Latest Medical Research News and Research
Updated: 10 min 52 sec ago
Putting a turbo engine into an old car gives it an entirely new life--suddenly it can go further, faster. That same idea is now being applied to neuroscience, with a software wrapper that can be used on existing neuron tracing algorithms to boost their ability to handle not just big, but enormous sets of data
Females often live longer than men -- this is true for humans and for many other animal species. The phenomenon exists even when you adjust for male risky behavior which leads to more early male deaths than female (car accidents, wars, homocides, etc).
A research team from iMM Lisboa led by Luís Graça has found a cellular mechanism that underlies the development of autoimmune diseases.
The Neuroendocrine Tumor Research Foundation today announced its largest research commitment ever -- $4 million in collaborative grants -- most from its new Accelerator Grants program to study neuroendocrine tumors, a widely misunderstood, commonly misdiagnosed cancer type, without adequately identified genomic drivers.
Whether you prefer a cool summer night with a gentle breeze or a crystal clear and still winter day, the human perception of temperature, or thermal comfort, whilst largely dependent on the temperature itself, involves several other climate variables, such as humidity and wind speed.
There is no question that concussion is among the more concerning injuries in sport today. The question is how to best detect, assess, treat and prevent it.
Food insecurity affects nearly 795 million people worldwide. Although a complex phenomenon encompassing food availability, affordability, utilization, and even the social norms that define acceptable ways to acquire food, FI can affect people's health beyond its impact on nutrition.
Medically active substances are normally distributed via the blood - either directly by injection into the bloodstream or indirectly, for example through the digestive tract after oral administration.
In a new study, researchers in London, Ontario found that women who used marijuana while pregnant were almost three times more likely to have an infant with low birth weight than women who did not use marijuana.
In the current issue of Psychotherapy and Psychosomatics the attitudes of patients toward medication are analyzed, with special reference to pharmacophobia.
Ross Baldessarini and an international group of investigators have analyzed the morbidity associated with depressive disorders in the current issue of Psychotherapy and Psychosomatics.
Johns Hopkins researchers report that an analysis of survey responses and health records of more than 10,000 American adults for nearly 20 years suggests a "synergistic" link between exercise and good vitamin D levels in reducing the risk of heart attacks and strokes.
Fecal microbiota transplant may be effective treatment option for ulcerative colitis, research suggests
A single transplant of microbes contained in the stool of a healthy donor is a safe and effective way to increase diversity of good bacteria in the guts of patients with ulcerative colitis, according to new research from Weill Cornell Medicine and NewYork-Presbyterian.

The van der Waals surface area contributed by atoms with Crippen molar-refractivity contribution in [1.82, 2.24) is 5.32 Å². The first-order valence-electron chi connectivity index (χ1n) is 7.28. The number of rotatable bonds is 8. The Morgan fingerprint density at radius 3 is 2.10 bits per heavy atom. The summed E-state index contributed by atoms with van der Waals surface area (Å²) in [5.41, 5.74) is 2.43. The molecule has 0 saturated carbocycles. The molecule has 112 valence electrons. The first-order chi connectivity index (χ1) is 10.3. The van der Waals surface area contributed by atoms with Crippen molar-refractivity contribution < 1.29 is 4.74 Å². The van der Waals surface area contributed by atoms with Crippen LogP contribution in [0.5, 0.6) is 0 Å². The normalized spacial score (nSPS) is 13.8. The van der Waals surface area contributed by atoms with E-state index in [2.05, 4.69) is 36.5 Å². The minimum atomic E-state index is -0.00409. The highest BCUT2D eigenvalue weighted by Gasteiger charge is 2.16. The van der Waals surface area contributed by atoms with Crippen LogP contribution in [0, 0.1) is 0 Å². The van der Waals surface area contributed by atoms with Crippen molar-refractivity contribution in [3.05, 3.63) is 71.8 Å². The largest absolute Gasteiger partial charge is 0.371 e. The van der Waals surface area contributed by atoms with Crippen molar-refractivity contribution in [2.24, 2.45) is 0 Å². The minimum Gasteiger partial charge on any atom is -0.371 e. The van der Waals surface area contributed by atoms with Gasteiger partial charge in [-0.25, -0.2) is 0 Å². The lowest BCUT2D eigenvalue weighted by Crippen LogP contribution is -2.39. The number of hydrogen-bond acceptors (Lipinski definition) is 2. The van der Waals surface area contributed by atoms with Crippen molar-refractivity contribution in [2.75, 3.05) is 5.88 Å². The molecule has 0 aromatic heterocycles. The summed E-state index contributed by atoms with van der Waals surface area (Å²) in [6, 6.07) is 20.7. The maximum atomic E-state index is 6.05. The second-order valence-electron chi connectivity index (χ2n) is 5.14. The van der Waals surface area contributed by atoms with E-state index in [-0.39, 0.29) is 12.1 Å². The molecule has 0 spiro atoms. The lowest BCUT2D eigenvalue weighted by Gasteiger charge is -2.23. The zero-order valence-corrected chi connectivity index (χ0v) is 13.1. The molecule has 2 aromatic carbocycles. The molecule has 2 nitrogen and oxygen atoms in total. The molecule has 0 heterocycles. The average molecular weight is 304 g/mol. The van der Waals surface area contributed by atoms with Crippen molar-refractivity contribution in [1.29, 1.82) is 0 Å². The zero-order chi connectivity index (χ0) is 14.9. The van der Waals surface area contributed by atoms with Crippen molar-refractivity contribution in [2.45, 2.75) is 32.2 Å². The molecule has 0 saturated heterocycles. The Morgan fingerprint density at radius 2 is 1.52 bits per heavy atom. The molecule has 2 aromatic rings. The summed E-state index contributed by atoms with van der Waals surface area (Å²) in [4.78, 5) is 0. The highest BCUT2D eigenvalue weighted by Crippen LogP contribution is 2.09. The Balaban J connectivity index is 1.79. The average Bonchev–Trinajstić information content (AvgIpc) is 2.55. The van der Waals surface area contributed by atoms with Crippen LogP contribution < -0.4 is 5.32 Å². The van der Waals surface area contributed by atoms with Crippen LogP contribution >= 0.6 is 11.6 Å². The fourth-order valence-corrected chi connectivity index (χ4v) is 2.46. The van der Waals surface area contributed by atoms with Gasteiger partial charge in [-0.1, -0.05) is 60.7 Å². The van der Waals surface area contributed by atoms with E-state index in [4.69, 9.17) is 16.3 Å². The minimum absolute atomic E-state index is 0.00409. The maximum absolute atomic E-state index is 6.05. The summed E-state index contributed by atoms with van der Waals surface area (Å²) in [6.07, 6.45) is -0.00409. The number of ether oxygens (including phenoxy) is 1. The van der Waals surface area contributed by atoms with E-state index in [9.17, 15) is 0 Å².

If a pregnant mother has a family history of premature birth, she is at risk for a preterm birth of her baby, according to a new study by researchers from Ben-Gurion University of the Negev (BGU) and Soroka University Medical Center.
NIH rat study suggests amitriptyline temporarily inhibits the blood-brain barrier, allowing drugs to enter the brain.
The significant presence of multidrug-resistant gram-negative bacteria, such as E. coli, among nursing home residents demonstrates the need for heightened infection control prevention and control measures in nursing homes, according to a meta-analysis published in the May issue of the American Journal of Infection Control, the official journal of the Association for Professionals in Infection Control and Epidemiology.
A new study led by researchers at Brigham and Women's Hospital has found that a single measurement of plasma glycated CD59 (GCD59), a novel biomarker for diabetes, at weeks 24-28 of gestation identified, with high sensitivity and specificity, women who failed the glucose challenge test as well as women with gestational diabetes.
A SIMPLE eye test could help solve the biggest global cause of irreversible blindness, glaucoma. In clinical trials, the pioneering diagnostic -- developed by researchers at University College London and the Western Eye Hospital -- allowed doctors to see individual nerve cell death in the back of the eye.
Epilepsy is a complex neurological disorder that afflicts approximately 50 million people worldwide. Although this disease has been known to exist for centuries, the exact mechanism of its cardinal symptom, the epileptic seizure, remains poorly understood.
In a special issue of Biological Psychiatry titled "Cortical Excitation-Inhibition Balance and Dysfunction in Psychiatric Disorders", guest editors Dr. Alan Anticevic and Dr. John Murray, both of Yale University, bring together seven reviews that highlight advancements in understanding the balance of excitatory and inhibitory signaling in the brain, and what might happen when it goes awry.